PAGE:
China set to be global giant consumer

The Star 11-11


With further opening up of its market, China expects the total value of its imported goods and services to jump 20 folds to US40 trilllion in the next 15 years. 

CHINA demonstrated its commitment to become a giant buyer of global goods when it went ahead last week to host the world’s first import expo despite being drawn into an intense trade war with the United States.

To welcome 400,000 buyers from all over China, foreign businessmen, international leaders, Shanghai lit up its buildings on Sunday night. Roads were shut down and schools closed for two days.

China’s resolve to boost the import element in its economy will not only help China correct its trade imbalance with major trading partners but it will also create more trade and investment opportunities for the mainland and the world, according to world leaders.

Having succeeded in becoming the “world’s factory” and benefited from vast exports and foreign direct investment (FDI) for over two decades, the world’s second largest economy is signalling that it is ready to open up its market wider to purchase high technology, quality goods and services.

The six-day China International Import Expo (CIIE) from Nov 5-10, with over 1,800 exhibition booths, consumed about 17 months for preparation and organisation.

The expo, to be an annual event, was a follow-up from the pledge made by Chinese President Xi Jinping at the Belt and Road Summit in Beijing in May 2017.

“CIIE was held as scheduled and with meticulous organisation. This reflects China’s resolution to open wider, regardless of changes in the international situation,” said an editorial by the official news portal Global Times.

“When facing the pressure of a trade war, whether to close the door or persist in opening-up is a comprehensive test for China… As long as China follows the right path, it can deal with whatever difficulties happen,” the editorial added.

The expo, touted as the first import-centric event in the world, has attracted more than 3,600 companies from 172 countries and regions to showcase their strong services and quality products.

A total of 11 countries – Indonesia, Vietnam, Pakistan, South Africa, Egypt, Russia, Britain, Hungary, Germany, Canada, Brazil and Mexico – attended the expo as guest countries of honour.

International Trade and Investment Minister Darell Leiking was a guest of honour.

President Xi, in his keynote address at the opening ceremony of CIIE, said the event “is a major policy for China to push for a new round of high-level opening-up and a major measure for China to take the initiative to open its market to the world.”

He pledged that China “will take further steps to lower tariffs, facilitate customs clearance, reduce import costs, and step up cross-border e-commerce and other new businesses.”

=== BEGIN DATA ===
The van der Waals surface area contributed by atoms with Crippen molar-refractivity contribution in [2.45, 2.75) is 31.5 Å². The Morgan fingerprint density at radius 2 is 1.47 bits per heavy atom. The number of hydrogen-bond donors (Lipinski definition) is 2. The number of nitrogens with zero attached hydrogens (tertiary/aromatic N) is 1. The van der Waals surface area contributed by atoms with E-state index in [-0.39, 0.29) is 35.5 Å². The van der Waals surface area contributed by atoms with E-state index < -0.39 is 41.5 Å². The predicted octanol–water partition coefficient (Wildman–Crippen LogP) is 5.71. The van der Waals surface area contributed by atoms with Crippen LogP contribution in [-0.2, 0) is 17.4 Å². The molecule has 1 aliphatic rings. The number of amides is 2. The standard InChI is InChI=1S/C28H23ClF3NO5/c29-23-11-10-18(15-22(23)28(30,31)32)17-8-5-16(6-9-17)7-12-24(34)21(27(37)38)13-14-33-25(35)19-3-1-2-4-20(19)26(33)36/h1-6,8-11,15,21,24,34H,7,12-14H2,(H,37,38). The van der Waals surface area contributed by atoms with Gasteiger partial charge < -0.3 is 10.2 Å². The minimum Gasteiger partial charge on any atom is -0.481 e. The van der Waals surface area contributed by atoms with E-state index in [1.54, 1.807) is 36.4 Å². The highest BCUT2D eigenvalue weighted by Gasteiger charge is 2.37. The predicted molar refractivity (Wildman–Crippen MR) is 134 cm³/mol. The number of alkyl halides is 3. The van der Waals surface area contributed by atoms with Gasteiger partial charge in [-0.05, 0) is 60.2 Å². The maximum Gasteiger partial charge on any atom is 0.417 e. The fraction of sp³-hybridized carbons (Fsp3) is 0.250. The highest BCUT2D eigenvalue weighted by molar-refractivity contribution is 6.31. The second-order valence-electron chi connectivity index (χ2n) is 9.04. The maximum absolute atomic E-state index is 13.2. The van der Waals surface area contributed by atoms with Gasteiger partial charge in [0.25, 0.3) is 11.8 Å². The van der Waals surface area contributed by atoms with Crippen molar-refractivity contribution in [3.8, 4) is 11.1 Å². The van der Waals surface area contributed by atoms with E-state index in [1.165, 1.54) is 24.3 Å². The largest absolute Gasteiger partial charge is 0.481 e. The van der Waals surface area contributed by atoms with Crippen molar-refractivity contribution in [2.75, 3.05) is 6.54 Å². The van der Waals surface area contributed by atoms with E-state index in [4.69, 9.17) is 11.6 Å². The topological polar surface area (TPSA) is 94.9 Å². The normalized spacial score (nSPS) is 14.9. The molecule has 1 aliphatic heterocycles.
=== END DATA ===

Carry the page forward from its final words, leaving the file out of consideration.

China has cut import tariffs on more than 1,500 industrial goods as of Nov 1, bringing the country’s overall tariff rate down to 7.8%.

Xi projected that in the next 15 years, China’s imported goods and services could jump many folds to exceed US$30 trillion and US$10 trillion respectively.

Last year, China’s total imports stood at US$1.84 trillion, representing 11.5% of total global imports. Its exports last year totaled US$2.26 trillion.

Topping the list of China’s imports in 2017 were electrical machinery and equipment (US$455.5 billion or 24.7% of total imports), mineral fuels and oil (US$247.6 billion or 13.4%), machinery and computers (US$169.8 billion or 9.2%).

For the past nine consecutive years, China has been the world’s second largest merchandise importer.

World Trade Organisation (WTO) director-general Roberto Azevedo, in his speech, said: “The CIIE sends out a clear message about China’s growing role in global trade, and reminds us that trade is not a zero-sum game, where exports are good and imports are bad.”

IMF managing director Christine Lagarde said China has helped transform the global economy as the progress in China has played a significant role in boosting productivity, innovation and raising the living standards of countries around the globe.

She agrees with China’s move in rebalancing its economy towards consumption-led growth, rather than focussing only on exports and investment.

“This transition, symbolized by the CIIE, is good for China, especially in terms of the rising standards of living for the Chinese. It is also good for the world, including all those who consider China as a vital and vibrant market,” said the IMF chief.

China first opened up to the world 40 years ago under the leadership of reformist Deng Xiaping. Further liberalisations and reforms under subsequent leaders have led the Middle Kingdom to achieve greater heights.